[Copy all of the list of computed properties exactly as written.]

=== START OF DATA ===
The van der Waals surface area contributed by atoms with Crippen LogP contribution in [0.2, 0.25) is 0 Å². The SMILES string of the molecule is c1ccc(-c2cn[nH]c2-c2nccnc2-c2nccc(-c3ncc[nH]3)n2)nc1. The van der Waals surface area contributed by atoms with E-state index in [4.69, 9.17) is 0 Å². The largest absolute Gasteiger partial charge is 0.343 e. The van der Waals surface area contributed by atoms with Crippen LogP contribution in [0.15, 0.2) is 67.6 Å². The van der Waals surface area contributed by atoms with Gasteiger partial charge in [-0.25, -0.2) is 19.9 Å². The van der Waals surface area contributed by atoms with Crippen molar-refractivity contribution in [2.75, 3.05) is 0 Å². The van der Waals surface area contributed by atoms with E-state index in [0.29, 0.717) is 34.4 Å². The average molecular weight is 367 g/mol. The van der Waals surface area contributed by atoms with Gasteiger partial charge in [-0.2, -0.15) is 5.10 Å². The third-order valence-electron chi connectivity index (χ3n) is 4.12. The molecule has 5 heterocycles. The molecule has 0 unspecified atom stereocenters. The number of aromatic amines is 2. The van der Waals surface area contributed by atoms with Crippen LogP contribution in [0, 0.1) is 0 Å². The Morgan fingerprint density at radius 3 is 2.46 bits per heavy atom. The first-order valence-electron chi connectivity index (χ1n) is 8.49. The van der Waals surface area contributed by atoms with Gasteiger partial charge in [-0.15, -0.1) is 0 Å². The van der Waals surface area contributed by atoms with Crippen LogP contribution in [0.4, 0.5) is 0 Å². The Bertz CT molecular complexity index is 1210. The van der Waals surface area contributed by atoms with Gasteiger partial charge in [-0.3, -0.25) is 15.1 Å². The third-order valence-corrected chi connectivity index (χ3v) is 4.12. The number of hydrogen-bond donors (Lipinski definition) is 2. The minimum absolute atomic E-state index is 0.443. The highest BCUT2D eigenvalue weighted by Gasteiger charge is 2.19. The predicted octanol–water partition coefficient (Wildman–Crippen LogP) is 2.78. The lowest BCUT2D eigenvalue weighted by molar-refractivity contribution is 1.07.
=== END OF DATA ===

The van der Waals surface area contributed by atoms with Crippen LogP contribution in [0.2, 0.25) is 0 Å². The SMILES string of the molecule is c1ccc(-c2cn[nH]c2-c2nccnc2-c2nccc(-c3ncc[nH]3)n2)nc1. The van der Waals surface area contributed by atoms with E-state index in [4.69, 9.17) is 0 Å². The largest absolute Gasteiger partial charge is 0.343 e. The van der Waals surface area contributed by atoms with Crippen LogP contribution in [0.15, 0.2) is 67.6 Å². The van der Waals surface area contributed by atoms with Gasteiger partial charge in [-0.25, -0.2) is 19.9 Å². The van der Waals surface area contributed by atoms with Crippen molar-refractivity contribution in [2.75, 3.05) is 0 Å². The van der Waals surface area contributed by atoms with E-state index in [0.29, 0.717) is 34.4 Å². The average molecular weight is 367 g/mol. The van der Waals surface area contributed by atoms with Gasteiger partial charge in [-0.2, -0.15) is 5.10 Å². The third-order valence-electron chi connectivity index (χ3n) is 4.12. The molecule has 5 heterocycles. The molecule has 0 unspecified atom stereocenters. The number of aromatic amines is 2. The van der Waals surface area contributed by atoms with Crippen LogP contribution in [0, 0.1) is 0 Å². The Morgan fingerprint density at radius 3 is 2.46 bits per heavy atom. The first-order valence-electron chi connectivity index (χ1n) is 8.49. The van der Waals surface area contributed by atoms with Gasteiger partial charge in [-0.15, -0.1) is 0 Å². The van der Waals surface area contributed by atoms with Crippen LogP contribution in [0.4, 0.5) is 0 Å². The Bertz CT molecular complexity index is 1210. The van der Waals surface area contributed by atoms with Gasteiger partial charge in [-0.3, -0.25) is 15.1 Å². The third-order valence-corrected chi connectivity index (χ3v) is 4.12. The number of hydrogen-bond donors (Lipinski definition) is 2. The minimum absolute atomic E-state index is 0.443. The highest BCUT2D eigenvalue weighted by Gasteiger charge is 2.19. The predicted octanol–water partition coefficient (Wildman–Crippen LogP) is 2.78. The lowest BCUT2D eigenvalue weighted by molar-refractivity contribution is 1.07.